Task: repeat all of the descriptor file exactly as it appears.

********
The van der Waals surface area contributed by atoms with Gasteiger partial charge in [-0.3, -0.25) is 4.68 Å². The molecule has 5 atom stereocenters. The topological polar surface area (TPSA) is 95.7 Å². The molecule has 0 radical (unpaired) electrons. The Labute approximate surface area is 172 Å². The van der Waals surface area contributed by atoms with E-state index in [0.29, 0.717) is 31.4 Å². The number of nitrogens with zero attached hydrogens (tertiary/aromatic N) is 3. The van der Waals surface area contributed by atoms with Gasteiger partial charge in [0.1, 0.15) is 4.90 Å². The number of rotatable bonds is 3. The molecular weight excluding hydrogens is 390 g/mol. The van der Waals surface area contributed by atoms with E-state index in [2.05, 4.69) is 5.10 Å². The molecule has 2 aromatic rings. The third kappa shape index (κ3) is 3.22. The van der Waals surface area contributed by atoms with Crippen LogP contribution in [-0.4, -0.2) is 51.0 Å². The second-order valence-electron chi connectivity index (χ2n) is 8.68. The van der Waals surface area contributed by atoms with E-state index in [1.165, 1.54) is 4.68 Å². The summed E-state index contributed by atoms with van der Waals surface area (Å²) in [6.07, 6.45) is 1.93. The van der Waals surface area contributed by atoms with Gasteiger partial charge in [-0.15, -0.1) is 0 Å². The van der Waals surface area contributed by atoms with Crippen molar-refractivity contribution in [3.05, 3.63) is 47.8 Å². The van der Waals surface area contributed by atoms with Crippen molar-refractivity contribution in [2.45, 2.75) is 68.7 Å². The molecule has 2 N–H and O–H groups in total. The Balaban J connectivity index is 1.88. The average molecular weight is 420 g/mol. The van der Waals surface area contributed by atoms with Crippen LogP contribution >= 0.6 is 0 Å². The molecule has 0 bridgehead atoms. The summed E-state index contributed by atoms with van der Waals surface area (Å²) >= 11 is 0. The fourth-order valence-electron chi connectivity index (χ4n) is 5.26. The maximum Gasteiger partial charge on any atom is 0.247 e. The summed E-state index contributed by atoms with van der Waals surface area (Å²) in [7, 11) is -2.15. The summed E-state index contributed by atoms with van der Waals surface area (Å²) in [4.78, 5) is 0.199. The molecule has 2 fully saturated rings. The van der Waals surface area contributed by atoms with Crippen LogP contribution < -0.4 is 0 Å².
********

The van der Waals surface area contributed by atoms with Gasteiger partial charge in [-0.3, -0.25) is 4.68 Å². The molecule has 5 atom stereocenters. The topological polar surface area (TPSA) is 95.7 Å². The molecule has 0 radical (unpaired) electrons. The Labute approximate surface area is 172 Å². The van der Waals surface area contributed by atoms with E-state index in [0.29, 0.717) is 31.4 Å². The number of nitrogens with zero attached hydrogens (tertiary/aromatic N) is 3. The van der Waals surface area contributed by atoms with Gasteiger partial charge in [0.1, 0.15) is 4.90 Å². The number of rotatable bonds is 3. The molecular weight excluding hydrogens is 390 g/mol. The van der Waals surface area contributed by atoms with E-state index in [2.05, 4.69) is 5.10 Å². The molecule has 2 aromatic rings. The third kappa shape index (κ3) is 3.22. The van der Waals surface area contributed by atoms with Crippen LogP contribution in [-0.4, -0.2) is 51.0 Å². The second-order valence-electron chi connectivity index (χ2n) is 8.68. The van der Waals surface area contributed by atoms with E-state index in [1.165, 1.54) is 4.68 Å². The summed E-state index contributed by atoms with van der Waals surface area (Å²) in [6.07, 6.45) is 1.93. The van der Waals surface area contributed by atoms with Gasteiger partial charge in [-0.15, -0.1) is 0 Å². The van der Waals surface area contributed by atoms with Crippen molar-refractivity contribution in [3.05, 3.63) is 47.8 Å². The van der Waals surface area contributed by atoms with Crippen molar-refractivity contribution in [2.45, 2.75) is 68.7 Å². The molecule has 2 N–H and O–H groups in total. The Balaban J connectivity index is 1.88. The average molecular weight is 420 g/mol. The van der Waals surface area contributed by atoms with Crippen LogP contribution >= 0.6 is 0 Å². The molecule has 0 bridgehead atoms. The summed E-state index contributed by atoms with van der Waals surface area (Å²) >= 11 is 0. The fourth-order valence-electron chi connectivity index (χ4n) is 5.26. The maximum Gasteiger partial charge on any atom is 0.247 e. The summed E-state index contributed by atoms with van der Waals surface area (Å²) in [7, 11) is -2.15. The summed E-state index contributed by atoms with van der Waals surface area (Å²) in [4.78, 5) is 0.199. The molecule has 2 fully saturated rings. The van der Waals surface area contributed by atoms with Crippen LogP contribution < -0.4 is 0 Å².